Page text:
One of the less talked about points about last Friday's election results is that the Conservative Party has been denied victory, or at least an outright victory due to a strong showing by Labour in Scotland.
For this result the Tories have no-one but themselves to blame, if they wish to govern the whole of the United Kingdom, it seems reasonable to assume that they should at least enjoy support from all sections of the Kingdom.
However the introduction of devolution in the first years of the outgoing Labour government has served to heighten tensions between England and Scotland, even leading to a sense of injustice caused by the introduction of a new layer of government in Scotland.
The glaring problem with devolution has been that by default it created two classes of MP at Westminster, Scottish MPs and non-Scottish MPs. By devolving a number of policy areas to the Scottish Parliament, Scottish MPs are no longer answerable to their constituents on those issues, but may still vote on them in Westminster despite the fact that it will not affect Scotland, but will be imposed on the rest of the nation.
The "West Lothian Question" as it has been called, has never been answered and Scottish MPs have continued to vote on issues which have no relation to them, but affect the rest of the population. In the past this did not make such a difference to politics as Labour always held such a large majority that even without the votes of Scottish MPs they would have still passed their legislation.
The only exception to this occurred when Scottish MPs managed to get through government legislation on university top-up fees, following a rebellion by many other Labour MPs. The incident led to calls for Scottish MPs to be barred from voting on legislation which does not affect Scotland.
Devolution has thus led to an unsatisfactory halfway house between full union and independence for Scotland, in which Scottish MPs have very little responsibility to their own constituents, but significant power over everyone else's.
This lack of responsibility may perhaps be demonstrated by the fact that not a single Scottish seat changed hands on Thursday, possibly as Scottish voters felt real change comes in elections to the Scottish parliament rather than the one in Westminster.
These Scottish semi-MPs have also brought us into the current hung Parliament by boosting Labour seats. Overall in the United Kingdom the Conservatives won 306 seats, Labour 258 and the Lib Dems 57, all of them short of the required 326 majority.
If Scotland were taken out of the equation the winning party would need only 251 seats. The Tories would have won 305 seats, Labour 217 and the Lib Dems 46 - a clear Conservative majority.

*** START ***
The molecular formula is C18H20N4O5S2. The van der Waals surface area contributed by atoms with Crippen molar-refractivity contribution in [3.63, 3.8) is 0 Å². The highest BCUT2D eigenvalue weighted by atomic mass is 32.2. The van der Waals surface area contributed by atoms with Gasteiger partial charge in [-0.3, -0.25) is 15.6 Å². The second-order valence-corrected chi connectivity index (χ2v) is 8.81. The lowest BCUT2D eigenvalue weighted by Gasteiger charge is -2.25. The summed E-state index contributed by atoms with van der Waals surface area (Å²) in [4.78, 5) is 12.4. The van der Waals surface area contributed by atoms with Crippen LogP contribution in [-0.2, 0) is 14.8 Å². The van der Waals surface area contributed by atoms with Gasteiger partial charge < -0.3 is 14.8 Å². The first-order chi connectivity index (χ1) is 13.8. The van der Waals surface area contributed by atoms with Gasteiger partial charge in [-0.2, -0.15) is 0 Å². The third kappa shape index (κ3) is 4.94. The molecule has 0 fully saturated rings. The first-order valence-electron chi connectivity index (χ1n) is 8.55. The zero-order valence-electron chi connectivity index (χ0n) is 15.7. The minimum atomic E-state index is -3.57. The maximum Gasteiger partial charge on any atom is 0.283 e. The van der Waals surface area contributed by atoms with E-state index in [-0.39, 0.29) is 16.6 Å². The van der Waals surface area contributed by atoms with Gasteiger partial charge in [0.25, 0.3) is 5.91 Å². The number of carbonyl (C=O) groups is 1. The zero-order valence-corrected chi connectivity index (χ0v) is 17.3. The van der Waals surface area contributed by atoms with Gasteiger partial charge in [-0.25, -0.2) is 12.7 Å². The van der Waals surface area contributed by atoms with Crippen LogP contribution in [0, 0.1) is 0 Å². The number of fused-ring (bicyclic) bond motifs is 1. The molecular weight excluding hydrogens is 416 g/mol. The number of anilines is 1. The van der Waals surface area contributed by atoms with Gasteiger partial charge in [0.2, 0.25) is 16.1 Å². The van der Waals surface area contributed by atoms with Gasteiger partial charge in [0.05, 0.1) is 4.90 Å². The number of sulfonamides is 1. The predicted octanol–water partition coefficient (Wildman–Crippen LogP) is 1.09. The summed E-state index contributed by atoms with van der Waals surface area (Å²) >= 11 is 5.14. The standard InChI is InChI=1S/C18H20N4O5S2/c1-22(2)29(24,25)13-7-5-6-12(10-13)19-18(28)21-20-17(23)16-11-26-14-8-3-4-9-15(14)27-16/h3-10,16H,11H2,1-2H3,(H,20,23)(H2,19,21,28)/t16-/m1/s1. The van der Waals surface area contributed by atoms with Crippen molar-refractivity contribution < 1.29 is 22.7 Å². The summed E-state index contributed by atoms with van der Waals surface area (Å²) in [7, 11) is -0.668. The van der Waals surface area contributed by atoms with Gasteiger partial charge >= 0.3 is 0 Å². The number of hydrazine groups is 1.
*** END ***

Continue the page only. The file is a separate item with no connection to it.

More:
This once again means that Scottish MPs have had a huge impact on England, while making little difference in Scotland which they are supposed to represent. This will only serve to alienate the English even more.
It is not desirable that Scotland, which merged with England over 300 years ago, break away and attempt to go outs own way. Scotland originally united with England at a time when the northern nation was in severe debt, by merging the two could share the debt and both could prosper and build one of the largest empires the world has ever seen.
If Scotland were to break away it would be a much weaker entity, it could no longer rely on England to pay much of its running costs as it does now and could well find itself vulnerable to economic disaster. In the past SNP leader Alex Salmond spoke of an independent Scotland emulating the success of Iceland. Such talk has now stopped.
Had Scotland been independent at the time of the financial crisis it would have found itself having to foot a very large bill to bail out their very own Royal Bank of Scotland. The cost of the bailouts hit the British economy hard, it could well have destroyed the Scottish one.
Independence therefore would seem to be unwise for Scotland, while the present devolution settlement is undesirable for England.
Part of the problem is the poor understanding of history on both sides of the border. The film "Braveheart" has something to answer for in this respect, with the perception being that England and Scotland became united after some kind of vicious invasion and occupation by the English under the evil king Edward.
Nothing could be further from the truth. Edward "hammer of the Scots" I was originally invited into Scotland by the local nobility to help decide a succession crisis. While he crushed the bandit William Wallace, his son King Edward II was soundly kicked out of Scotland by Robert the Bruce, securing Scottish independence.
The Kingdoms of Scotland and England came together over two centuries later when in 1601 the King of Scotland came to inherit the English crown following the death of Elizabeth I. If anything it is the Scotland which took over England.
The two Kingdoms were ruled by the same monarch for over 100 years before being officially merged in the Act of Union in 1707. There was no violence, no takeover, it was an act to bring two nations together of their own volition.
If people could remember this we would not have the absurd notion that Scotland should be free from its English oppressors and nor would we be lumbered with the current injustice of English laws being decided by semi-accountable Scottish MPs with little to do in their own constituencies. We could get back to having equal British MPs deciding laws for a united Britain.
Until this is done the words "United Kingdom" will remain just a name rather than a description.